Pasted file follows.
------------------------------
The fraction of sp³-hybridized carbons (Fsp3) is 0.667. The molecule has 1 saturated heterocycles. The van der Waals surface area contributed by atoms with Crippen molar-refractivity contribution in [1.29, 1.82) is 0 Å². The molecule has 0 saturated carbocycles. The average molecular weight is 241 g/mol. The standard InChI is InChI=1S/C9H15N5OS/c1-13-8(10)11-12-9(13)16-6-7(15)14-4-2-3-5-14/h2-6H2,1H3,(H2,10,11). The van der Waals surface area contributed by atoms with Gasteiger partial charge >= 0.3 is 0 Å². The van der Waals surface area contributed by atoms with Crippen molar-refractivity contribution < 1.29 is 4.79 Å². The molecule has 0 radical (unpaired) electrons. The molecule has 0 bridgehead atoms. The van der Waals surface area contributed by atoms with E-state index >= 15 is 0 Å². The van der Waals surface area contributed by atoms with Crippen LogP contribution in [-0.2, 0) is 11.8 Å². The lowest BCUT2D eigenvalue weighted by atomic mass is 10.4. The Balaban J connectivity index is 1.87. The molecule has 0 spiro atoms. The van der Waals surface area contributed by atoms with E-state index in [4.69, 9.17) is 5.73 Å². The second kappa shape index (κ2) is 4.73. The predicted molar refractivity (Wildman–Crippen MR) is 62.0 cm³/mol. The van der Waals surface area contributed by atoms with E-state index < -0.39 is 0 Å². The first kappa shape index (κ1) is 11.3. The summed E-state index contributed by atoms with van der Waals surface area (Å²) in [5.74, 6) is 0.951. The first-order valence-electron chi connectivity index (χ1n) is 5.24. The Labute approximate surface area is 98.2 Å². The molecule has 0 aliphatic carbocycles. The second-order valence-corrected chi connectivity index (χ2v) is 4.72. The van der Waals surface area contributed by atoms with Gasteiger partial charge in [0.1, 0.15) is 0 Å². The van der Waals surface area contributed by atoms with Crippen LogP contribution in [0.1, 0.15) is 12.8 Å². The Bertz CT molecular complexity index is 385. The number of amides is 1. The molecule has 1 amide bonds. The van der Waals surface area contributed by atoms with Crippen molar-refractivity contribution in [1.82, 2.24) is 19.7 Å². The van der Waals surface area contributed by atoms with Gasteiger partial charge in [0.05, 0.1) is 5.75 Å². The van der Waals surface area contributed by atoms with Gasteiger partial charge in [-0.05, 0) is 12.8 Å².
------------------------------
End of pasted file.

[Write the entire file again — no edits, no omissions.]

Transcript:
The fraction of sp³-hybridized carbons (Fsp3) is 0.667. The molecule has 1 saturated heterocycles. The van der Waals surface area contributed by atoms with Crippen molar-refractivity contribution in [1.29, 1.82) is 0 Å². The molecule has 0 saturated carbocycles. The average molecular weight is 241 g/mol. The standard InChI is InChI=1S/C9H15N5OS/c1-13-8(10)11-12-9(13)16-6-7(15)14-4-2-3-5-14/h2-6H2,1H3,(H2,10,11). The van der Waals surface area contributed by atoms with Gasteiger partial charge >= 0.3 is 0 Å². The van der Waals surface area contributed by atoms with Crippen molar-refractivity contribution < 1.29 is 4.79 Å². The molecule has 0 radical (unpaired) electrons. The molecule has 0 bridgehead atoms. The van der Waals surface area contributed by atoms with E-state index >= 15 is 0 Å². The van der Waals surface area contributed by atoms with Crippen LogP contribution in [-0.2, 0) is 11.8 Å². The lowest BCUT2D eigenvalue weighted by atomic mass is 10.4. The Balaban J connectivity index is 1.87. The molecule has 0 spiro atoms. The van der Waals surface area contributed by atoms with E-state index in [4.69, 9.17) is 5.73 Å². The second kappa shape index (κ2) is 4.73. The predicted molar refractivity (Wildman–Crippen MR) is 62.0 cm³/mol. The van der Waals surface area contributed by atoms with E-state index < -0.39 is 0 Å². The first kappa shape index (κ1) is 11.3. The summed E-state index contributed by atoms with van der Waals surface area (Å²) in [5.74, 6) is 0.951. The first-order valence-electron chi connectivity index (χ1n) is 5.24. The Labute approximate surface area is 98.2 Å². The molecule has 0 aliphatic carbocycles. The second-order valence-corrected chi connectivity index (χ2v) is 4.72. The van der Waals surface area contributed by atoms with Gasteiger partial charge in [0.1, 0.15) is 0 Å². The van der Waals surface area contributed by atoms with Crippen LogP contribution in [0.1, 0.15) is 12.8 Å². The Bertz CT molecular complexity index is 385. The number of amides is 1. The molecule has 1 amide bonds. The van der Waals surface area contributed by atoms with Crippen molar-refractivity contribution in [1.82, 2.24) is 19.7 Å². The van der Waals surface area contributed by atoms with Gasteiger partial charge in [0.05, 0.1) is 5.75 Å². The van der Waals surface area contributed by atoms with Gasteiger partial charge in [-0.05, 0) is 12.8 Å².